WhatsApp Twitter By 95.3 MNC – June 25, 2019 0 422 Twitter Google+ Facebook WhatsApp Previous articleAmerica’s State Parks hold national photo contestNext articleSpecial prosecutor requested in South Bend police shooting 95.3 MNCNews/Talk 95.3 Michiana’s News Channel is your breaking news and weather station for northern Indiana and southwestern Michigan. (“Railroad Crossing” by Denise Krebs, CC BY 2.0) The first phase of establishing a Quiet Zone on South Bend’s west side has been completed.The Quiet Zone for the Norfolk Southern crossings at the Grandview Avenue, Meade Street and Olive Street crossings went into effect on Monday, June 17.Quiet Zones eliminate the routine use of train horns at railroad crossings and enhance the quality of life in neighborhoods.Additional pavement markings and signage have been added at each of the three crossings. This track accounts for up to 90 trains per day that will stop blowing their horns.South Bend Common Council President Tim Scott said, “Improving the safety of railroad crossings and eliminating train whistles in our city is a major first step in improving the quality-of-life for residents. Studies indicate consistent loud noises affect sleep, concentration, and cognitive development in children. It has been our goal to work with the City administration and the railroads for a quieter South Bend.”The City is reminding residents, however, that the Federal Rail Administration Train Horn Rule requires trains to sound their horns under various circumstances and train horns may still sound at these and other crossings. Quiet Zone in effect at railroad crossings on South Bend’s west side Facebook IndianaLocalNewsSouth Bend Market Google+ Pinterest Pinterest
PSA Marine Qalhat SAOC (PSAMQ), a joint venture company formed between PSA Marine and Golden Dunes International, will commence towage operations for Oman LNG LLC (OLNG) in Sur, Oman on January 11, 2015. The contract will be for a period of 10 years. OLNG, a joint venture between the Omani Government (51%), Shell (30%) and other global energy players, is currently Oman’s only exporter of liquefied natural gas.Four newly-built 65-tonne bollard pull tugs were delivered ahead of commencement date to support PSAMQ’s towage operations for OLNG.[mappress mapid=”15835″]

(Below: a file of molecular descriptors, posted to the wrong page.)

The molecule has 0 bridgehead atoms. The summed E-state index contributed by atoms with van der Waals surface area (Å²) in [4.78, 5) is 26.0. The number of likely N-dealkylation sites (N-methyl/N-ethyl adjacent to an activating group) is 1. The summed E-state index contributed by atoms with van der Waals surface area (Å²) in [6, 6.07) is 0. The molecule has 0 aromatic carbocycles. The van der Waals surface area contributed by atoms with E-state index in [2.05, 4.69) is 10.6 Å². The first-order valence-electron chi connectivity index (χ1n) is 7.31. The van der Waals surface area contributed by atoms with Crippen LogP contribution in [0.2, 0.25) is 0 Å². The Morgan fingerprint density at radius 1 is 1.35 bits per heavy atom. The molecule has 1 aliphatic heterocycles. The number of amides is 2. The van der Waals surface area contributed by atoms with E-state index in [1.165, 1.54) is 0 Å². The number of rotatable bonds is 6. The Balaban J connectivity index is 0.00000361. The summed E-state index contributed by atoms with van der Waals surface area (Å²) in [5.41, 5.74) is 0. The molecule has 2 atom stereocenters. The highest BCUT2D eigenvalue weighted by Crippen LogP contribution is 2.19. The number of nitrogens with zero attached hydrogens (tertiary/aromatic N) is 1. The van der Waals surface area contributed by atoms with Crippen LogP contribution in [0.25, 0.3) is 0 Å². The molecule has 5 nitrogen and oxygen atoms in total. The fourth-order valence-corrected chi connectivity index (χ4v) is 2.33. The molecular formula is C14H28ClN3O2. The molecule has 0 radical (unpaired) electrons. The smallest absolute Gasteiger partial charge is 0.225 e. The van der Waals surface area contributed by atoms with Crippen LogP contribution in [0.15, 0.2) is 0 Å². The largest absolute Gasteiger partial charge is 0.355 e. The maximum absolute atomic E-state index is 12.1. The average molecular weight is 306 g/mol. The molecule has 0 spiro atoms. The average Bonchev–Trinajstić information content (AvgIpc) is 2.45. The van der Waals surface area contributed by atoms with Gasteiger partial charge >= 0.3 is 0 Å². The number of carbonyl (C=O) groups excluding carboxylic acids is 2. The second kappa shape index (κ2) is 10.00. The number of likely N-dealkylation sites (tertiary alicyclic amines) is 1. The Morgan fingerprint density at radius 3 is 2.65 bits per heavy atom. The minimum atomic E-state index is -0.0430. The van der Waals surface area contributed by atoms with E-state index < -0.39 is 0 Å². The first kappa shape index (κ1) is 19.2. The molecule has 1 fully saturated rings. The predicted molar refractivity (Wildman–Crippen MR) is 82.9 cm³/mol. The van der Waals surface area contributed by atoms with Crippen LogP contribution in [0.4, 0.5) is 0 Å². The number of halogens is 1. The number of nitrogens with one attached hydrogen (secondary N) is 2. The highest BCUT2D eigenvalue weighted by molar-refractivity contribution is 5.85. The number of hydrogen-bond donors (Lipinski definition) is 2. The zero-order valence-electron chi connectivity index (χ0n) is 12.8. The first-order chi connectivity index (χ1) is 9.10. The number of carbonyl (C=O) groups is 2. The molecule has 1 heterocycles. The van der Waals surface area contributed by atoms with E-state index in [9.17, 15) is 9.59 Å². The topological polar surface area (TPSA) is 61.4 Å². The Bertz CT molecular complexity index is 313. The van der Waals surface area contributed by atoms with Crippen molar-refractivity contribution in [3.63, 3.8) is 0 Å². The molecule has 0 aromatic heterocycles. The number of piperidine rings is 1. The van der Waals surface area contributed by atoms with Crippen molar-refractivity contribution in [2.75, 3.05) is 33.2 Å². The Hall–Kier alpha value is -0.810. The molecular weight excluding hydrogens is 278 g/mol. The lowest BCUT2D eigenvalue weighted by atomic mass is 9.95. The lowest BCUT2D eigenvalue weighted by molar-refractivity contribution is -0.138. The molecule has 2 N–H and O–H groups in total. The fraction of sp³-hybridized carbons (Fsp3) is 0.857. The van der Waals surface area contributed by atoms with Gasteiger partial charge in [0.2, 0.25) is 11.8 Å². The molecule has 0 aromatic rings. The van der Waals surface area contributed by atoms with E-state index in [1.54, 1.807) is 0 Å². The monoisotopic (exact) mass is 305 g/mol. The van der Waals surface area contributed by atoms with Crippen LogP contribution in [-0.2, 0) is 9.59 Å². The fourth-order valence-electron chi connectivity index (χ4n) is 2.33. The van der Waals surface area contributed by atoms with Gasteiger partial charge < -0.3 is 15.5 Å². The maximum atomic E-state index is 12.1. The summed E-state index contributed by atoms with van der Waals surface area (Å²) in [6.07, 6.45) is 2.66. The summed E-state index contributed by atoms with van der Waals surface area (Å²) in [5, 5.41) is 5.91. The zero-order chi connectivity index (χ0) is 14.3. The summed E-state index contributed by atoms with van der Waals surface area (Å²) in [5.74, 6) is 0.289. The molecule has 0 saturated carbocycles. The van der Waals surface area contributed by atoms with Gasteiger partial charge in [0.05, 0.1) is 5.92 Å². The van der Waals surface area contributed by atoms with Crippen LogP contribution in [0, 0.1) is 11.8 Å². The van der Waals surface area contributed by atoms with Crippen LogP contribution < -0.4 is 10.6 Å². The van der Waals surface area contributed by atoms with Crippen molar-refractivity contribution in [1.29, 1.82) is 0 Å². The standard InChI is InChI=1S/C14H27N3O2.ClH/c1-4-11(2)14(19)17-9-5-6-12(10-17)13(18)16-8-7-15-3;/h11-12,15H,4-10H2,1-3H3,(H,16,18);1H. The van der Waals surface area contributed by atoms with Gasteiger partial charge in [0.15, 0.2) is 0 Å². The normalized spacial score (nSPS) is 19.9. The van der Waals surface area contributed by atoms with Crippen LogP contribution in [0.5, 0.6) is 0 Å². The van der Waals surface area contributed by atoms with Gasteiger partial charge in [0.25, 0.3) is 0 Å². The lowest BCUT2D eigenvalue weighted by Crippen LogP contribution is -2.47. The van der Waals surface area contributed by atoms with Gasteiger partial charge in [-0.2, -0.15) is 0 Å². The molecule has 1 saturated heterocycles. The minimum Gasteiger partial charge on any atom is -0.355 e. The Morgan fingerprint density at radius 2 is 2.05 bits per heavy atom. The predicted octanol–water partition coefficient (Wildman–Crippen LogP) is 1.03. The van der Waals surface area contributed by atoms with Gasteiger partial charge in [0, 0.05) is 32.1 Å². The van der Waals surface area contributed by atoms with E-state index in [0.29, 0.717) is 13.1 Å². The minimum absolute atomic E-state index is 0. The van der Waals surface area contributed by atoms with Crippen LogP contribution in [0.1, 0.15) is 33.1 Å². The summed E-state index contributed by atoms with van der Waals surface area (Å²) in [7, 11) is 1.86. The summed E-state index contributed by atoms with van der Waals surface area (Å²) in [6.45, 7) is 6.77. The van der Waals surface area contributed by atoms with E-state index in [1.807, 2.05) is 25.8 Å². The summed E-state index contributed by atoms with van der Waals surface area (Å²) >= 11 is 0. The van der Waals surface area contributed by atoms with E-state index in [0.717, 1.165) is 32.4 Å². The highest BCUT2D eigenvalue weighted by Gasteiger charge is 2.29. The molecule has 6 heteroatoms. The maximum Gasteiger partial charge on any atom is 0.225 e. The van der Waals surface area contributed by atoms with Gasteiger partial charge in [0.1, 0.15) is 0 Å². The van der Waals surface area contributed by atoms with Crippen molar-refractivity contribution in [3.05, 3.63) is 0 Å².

In this Tuesday, April 19, 2016 photo, Henry Maumalanga, left, plays ukulele while hanging out with friends at a park in Honolulu, Hawaii. The agency that promotes travel to Hawaii is starting an online video campaign to remind locals about the benefits of tourism, the states biggest employer. (AP Photo/Audrey McAvoy) In this Thursday, April 14, 2016 photo, chef Mark Noguchi, right, and his wife Amanda Corby Noguchi play with their youngest daughter at Noguchi’s restaurant Mission Social Hall and Cafe in Honolulu, Hawaii. The state agency promoting travel to Hawaii is starting an online video campaign to remind local residents about tourisms benefits, including a video featuring Noguchi talking about tourism and his family. (AP Photo/Audrey McAvoy) The first installment features Honolulu chef Mark Noguchi talking about his brother-in-law’s job at a Waikiki restaurant and his uncle’s work building resorts. He closes the 30-second video saying: “Take care of tourism. It’s a family business.”The campaign is aimed at showing tourism helps a broad cross-section of the state, not just those who work in hotels or at other jobs directly in the industry, said Leslie Dance, the Hawaii Tourism Authority’s vice president for marketing and product development. People sometimes forget how important tourism is and start lamenting there are too many people around, particularly when business is good, she said.“It’s just a tendency for people to start complaining,” Dance said. “And so the thing is, let’s remind everybody again.”But not everyone in Hawaii is on board.Critics say the industry offers poorly paid jobs and exploits Hawaiian culture. But many complaints are about increased traffic and congestion.The campaign comes as the state tries to maintain the momentum that brought a record 8.6 million travelers to Hawaii last year, the fourth-straight year of record-breaking visitor arrivals. Industry officials attribute the growth to an increase in flights and Hawaii’s enduring popularity with global travelers.Online review sites like Yelp are directing tourists to restaurants, hikes and beaches in residential areas where travelers rarely ventured decades ago. Websites like Airbnb also allow more visitors to spend the night in neighborhoods instead of Waikiki hotels, even when most Oahu vacation rentals are illegal under county law.Rena Risso, a 30-year-old who was born and raised in Kailua, understands the positive aspects of tourism, but she believes they’re outweighed by the negatives.“I think, as far as the local’s point of view, it’s humbug,” she said after an early morning walk. “I can’t even take my kids to the beach on a weekend because it’s so crazy.”The tourism agency should do more than promote “uncritical support for the growth of tourism,” said Jonathan Osorio, a professor of Hawaiian studies at the University of Hawaii at Manoa. It should be required to consider the long-range effects of continued growth on Hawaii’s resources and society, he said.“The admonishment that we should take care of tourism because it’s a family business is a slick seduction that wants to avert the public’s attention from the industry’s abuses,” Osorio said in an email.Dance called the campaign an inexpensive, grass-roots way to have a conversation. The videos cost $18,000 each and are posted on the tourism authority’s YouTube channel.The second clip shows Renee Kimura of Kimura Lauhala Shop discussing how tourists support the Big Island store her great-grandfather founded over a century ago. The next video will be filmed on Kauai.People should be reminded of tourism’s benefits so they’ll treat visitors well and encourage them to come back, said Henry Maumalanga, a hotel security guard who lives in Honolulu.“A lot of tourists come here just because of the aloha spirit and all of that. They hear about all that kind of stuff,” he said. “And we got to show it.”For Amanda Corby Noguchi, an event planner who appears in the first video alongside her husband, tourism is a way to teach people about Hawaii. Her husband, for example, has taken visiting friends and other travelers to fishponds and taro patches in Heeia to show them how organizations are reviving traditional forms of Hawaiian agriculture.“It’s an opportunity to educate people about what real Hawaii is, and what matters,” she said.Noguchi, the chef in the first video, said he means it when he says tourism is a family business. His uncle who designs resorts is a structural engineer. His father and the family company insure a number of resorts on the Gold Coast of Hawaii Island.“That wasn’t made-up lines,” said Noguchi, who runs the Mission Social Hall and Cafe. “We know we might not be a concierge or bellboy or valet, but we are still connected.” HONOLULU | As a record number of visitors stream into Hawaii, state officials want residents to know: Tourism is your friend.The agency that promotes travel to Hawaii is starting an online video campaign to remind locals about the benefits of the state’s biggest employer.